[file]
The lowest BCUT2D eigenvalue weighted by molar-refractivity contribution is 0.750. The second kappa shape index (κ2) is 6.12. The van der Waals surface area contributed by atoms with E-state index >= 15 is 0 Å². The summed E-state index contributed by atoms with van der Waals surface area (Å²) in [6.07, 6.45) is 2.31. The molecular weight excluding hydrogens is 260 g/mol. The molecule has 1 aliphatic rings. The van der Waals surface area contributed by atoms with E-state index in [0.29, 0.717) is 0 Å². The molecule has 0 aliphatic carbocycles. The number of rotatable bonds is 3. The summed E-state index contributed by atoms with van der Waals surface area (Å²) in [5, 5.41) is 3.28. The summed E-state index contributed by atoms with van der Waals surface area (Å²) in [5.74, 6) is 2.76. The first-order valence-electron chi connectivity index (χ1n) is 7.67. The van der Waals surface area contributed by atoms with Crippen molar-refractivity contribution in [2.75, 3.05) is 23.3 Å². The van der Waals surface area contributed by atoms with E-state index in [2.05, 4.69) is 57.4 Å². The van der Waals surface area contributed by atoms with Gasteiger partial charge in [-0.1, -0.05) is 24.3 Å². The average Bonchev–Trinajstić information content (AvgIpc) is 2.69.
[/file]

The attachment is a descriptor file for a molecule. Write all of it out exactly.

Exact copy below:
The lowest BCUT2D eigenvalue weighted by molar-refractivity contribution is 0.750. The second kappa shape index (κ2) is 6.12. The van der Waals surface area contributed by atoms with E-state index >= 15 is 0 Å². The summed E-state index contributed by atoms with van der Waals surface area (Å²) in [6.07, 6.45) is 2.31. The molecular weight excluding hydrogens is 260 g/mol. The molecule has 1 aliphatic rings. The van der Waals surface area contributed by atoms with E-state index in [0.29, 0.717) is 0 Å². The molecule has 0 aliphatic carbocycles. The number of rotatable bonds is 3. The summed E-state index contributed by atoms with van der Waals surface area (Å²) in [5, 5.41) is 3.28. The summed E-state index contributed by atoms with van der Waals surface area (Å²) in [5.74, 6) is 2.76. The first-order valence-electron chi connectivity index (χ1n) is 7.67. The van der Waals surface area contributed by atoms with Crippen molar-refractivity contribution in [2.75, 3.05) is 23.3 Å². The van der Waals surface area contributed by atoms with E-state index in [2.05, 4.69) is 57.4 Å². The van der Waals surface area contributed by atoms with Gasteiger partial charge in [-0.1, -0.05) is 24.3 Å². The average Bonchev–Trinajstić information content (AvgIpc) is 2.69.